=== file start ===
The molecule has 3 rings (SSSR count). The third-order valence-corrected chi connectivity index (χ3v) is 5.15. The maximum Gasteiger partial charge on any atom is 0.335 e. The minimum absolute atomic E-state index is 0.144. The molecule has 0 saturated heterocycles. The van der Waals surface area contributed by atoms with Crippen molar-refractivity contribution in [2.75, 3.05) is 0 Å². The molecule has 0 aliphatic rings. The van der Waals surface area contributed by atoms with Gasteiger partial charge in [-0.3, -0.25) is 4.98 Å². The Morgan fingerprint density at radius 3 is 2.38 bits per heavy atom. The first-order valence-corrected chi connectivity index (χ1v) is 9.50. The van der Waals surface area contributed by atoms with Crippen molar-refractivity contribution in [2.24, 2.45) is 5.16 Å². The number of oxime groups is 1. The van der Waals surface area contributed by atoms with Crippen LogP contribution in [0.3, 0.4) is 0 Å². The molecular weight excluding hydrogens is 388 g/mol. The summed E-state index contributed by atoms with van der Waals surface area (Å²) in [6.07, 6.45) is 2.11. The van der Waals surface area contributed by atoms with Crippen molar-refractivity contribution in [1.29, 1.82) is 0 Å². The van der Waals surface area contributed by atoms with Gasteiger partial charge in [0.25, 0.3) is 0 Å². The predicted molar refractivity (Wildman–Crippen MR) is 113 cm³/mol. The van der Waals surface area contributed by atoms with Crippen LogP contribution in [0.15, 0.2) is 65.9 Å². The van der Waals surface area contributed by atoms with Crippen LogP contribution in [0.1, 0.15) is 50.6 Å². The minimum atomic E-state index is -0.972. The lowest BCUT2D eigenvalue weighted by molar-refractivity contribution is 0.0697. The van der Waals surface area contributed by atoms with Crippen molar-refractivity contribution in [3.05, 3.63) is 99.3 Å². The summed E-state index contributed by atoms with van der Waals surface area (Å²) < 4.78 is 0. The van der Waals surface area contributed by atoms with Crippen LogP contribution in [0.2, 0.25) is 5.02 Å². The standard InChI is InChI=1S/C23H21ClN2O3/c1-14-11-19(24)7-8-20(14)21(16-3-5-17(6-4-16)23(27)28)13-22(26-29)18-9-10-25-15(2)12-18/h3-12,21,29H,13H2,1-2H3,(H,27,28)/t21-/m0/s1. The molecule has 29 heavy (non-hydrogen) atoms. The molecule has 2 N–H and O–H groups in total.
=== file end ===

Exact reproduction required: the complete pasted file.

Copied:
The molecule has 3 rings (SSSR count). The third-order valence-corrected chi connectivity index (χ3v) is 5.15. The maximum Gasteiger partial charge on any atom is 0.335 e. The minimum absolute atomic E-state index is 0.144. The molecule has 0 saturated heterocycles. The van der Waals surface area contributed by atoms with Crippen molar-refractivity contribution in [2.75, 3.05) is 0 Å². The molecule has 0 aliphatic rings. The van der Waals surface area contributed by atoms with Gasteiger partial charge in [-0.3, -0.25) is 4.98 Å². The Morgan fingerprint density at radius 3 is 2.38 bits per heavy atom. The first-order valence-corrected chi connectivity index (χ1v) is 9.50. The van der Waals surface area contributed by atoms with Crippen molar-refractivity contribution in [2.24, 2.45) is 5.16 Å². The number of oxime groups is 1. The van der Waals surface area contributed by atoms with Crippen LogP contribution in [0.3, 0.4) is 0 Å². The molecular weight excluding hydrogens is 388 g/mol. The summed E-state index contributed by atoms with van der Waals surface area (Å²) in [6.07, 6.45) is 2.11. The van der Waals surface area contributed by atoms with Crippen molar-refractivity contribution in [1.29, 1.82) is 0 Å². The van der Waals surface area contributed by atoms with Gasteiger partial charge in [0.25, 0.3) is 0 Å². The predicted molar refractivity (Wildman–Crippen MR) is 113 cm³/mol. The van der Waals surface area contributed by atoms with Crippen LogP contribution in [0.15, 0.2) is 65.9 Å². The van der Waals surface area contributed by atoms with Crippen LogP contribution in [0.1, 0.15) is 50.6 Å². The minimum atomic E-state index is -0.972. The lowest BCUT2D eigenvalue weighted by molar-refractivity contribution is 0.0697. The van der Waals surface area contributed by atoms with Crippen molar-refractivity contribution in [3.05, 3.63) is 99.3 Å². The summed E-state index contributed by atoms with van der Waals surface area (Å²) < 4.78 is 0. The van der Waals surface area contributed by atoms with Crippen LogP contribution in [0.2, 0.25) is 5.02 Å². The standard InChI is InChI=1S/C23H21ClN2O3/c1-14-11-19(24)7-8-20(14)21(16-3-5-17(6-4-16)23(27)28)13-22(26-29)18-9-10-25-15(2)12-18/h3-12,21,29H,13H2,1-2H3,(H,27,28)/t21-/m0/s1. The molecule has 29 heavy (non-hydrogen) atoms. The molecule has 2 N–H and O–H groups in total.